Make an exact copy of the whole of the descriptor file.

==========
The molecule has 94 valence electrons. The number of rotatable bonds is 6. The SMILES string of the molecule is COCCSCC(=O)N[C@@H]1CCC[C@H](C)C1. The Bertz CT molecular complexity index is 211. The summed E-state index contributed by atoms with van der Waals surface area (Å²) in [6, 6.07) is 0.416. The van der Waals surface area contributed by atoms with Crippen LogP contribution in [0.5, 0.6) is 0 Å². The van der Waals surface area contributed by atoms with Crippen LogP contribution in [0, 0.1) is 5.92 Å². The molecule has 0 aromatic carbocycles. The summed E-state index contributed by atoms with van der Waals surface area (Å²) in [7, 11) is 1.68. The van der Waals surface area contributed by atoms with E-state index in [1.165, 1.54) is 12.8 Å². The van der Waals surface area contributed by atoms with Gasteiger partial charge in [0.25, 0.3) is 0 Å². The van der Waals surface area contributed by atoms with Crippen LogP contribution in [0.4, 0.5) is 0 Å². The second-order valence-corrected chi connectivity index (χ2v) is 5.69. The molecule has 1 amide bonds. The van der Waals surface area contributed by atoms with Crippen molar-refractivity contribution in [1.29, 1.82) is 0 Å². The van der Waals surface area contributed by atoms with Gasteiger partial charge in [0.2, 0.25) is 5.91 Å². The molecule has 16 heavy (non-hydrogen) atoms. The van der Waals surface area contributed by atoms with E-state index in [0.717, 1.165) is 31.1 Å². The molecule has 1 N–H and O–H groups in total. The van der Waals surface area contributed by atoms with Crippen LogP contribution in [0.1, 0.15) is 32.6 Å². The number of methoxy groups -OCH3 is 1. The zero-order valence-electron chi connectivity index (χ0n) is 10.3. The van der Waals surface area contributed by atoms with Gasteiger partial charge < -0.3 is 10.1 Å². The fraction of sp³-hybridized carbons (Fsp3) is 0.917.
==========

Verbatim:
The molecule has 94 valence electrons. The number of rotatable bonds is 6. The SMILES string of the molecule is COCCSCC(=O)N[C@@H]1CCC[C@H](C)C1. The Bertz CT molecular complexity index is 211. The summed E-state index contributed by atoms with van der Waals surface area (Å²) in [6, 6.07) is 0.416. The van der Waals surface area contributed by atoms with Crippen LogP contribution in [0.5, 0.6) is 0 Å². The van der Waals surface area contributed by atoms with Crippen LogP contribution in [0, 0.1) is 5.92 Å². The molecule has 0 aromatic carbocycles. The summed E-state index contributed by atoms with van der Waals surface area (Å²) in [7, 11) is 1.68. The van der Waals surface area contributed by atoms with E-state index in [1.165, 1.54) is 12.8 Å². The van der Waals surface area contributed by atoms with Gasteiger partial charge in [0.25, 0.3) is 0 Å². The van der Waals surface area contributed by atoms with Crippen LogP contribution in [0.4, 0.5) is 0 Å². The second-order valence-corrected chi connectivity index (χ2v) is 5.69. The molecule has 1 amide bonds. The van der Waals surface area contributed by atoms with Crippen molar-refractivity contribution in [1.29, 1.82) is 0 Å². The van der Waals surface area contributed by atoms with Gasteiger partial charge in [0.2, 0.25) is 5.91 Å². The molecule has 16 heavy (non-hydrogen) atoms. The van der Waals surface area contributed by atoms with E-state index in [0.717, 1.165) is 31.1 Å². The molecule has 1 N–H and O–H groups in total. The van der Waals surface area contributed by atoms with Crippen LogP contribution in [0.1, 0.15) is 32.6 Å². The number of methoxy groups -OCH3 is 1. The zero-order valence-electron chi connectivity index (χ0n) is 10.3. The van der Waals surface area contributed by atoms with Gasteiger partial charge < -0.3 is 10.1 Å². The fraction of sp³-hybridized carbons (Fsp3) is 0.917.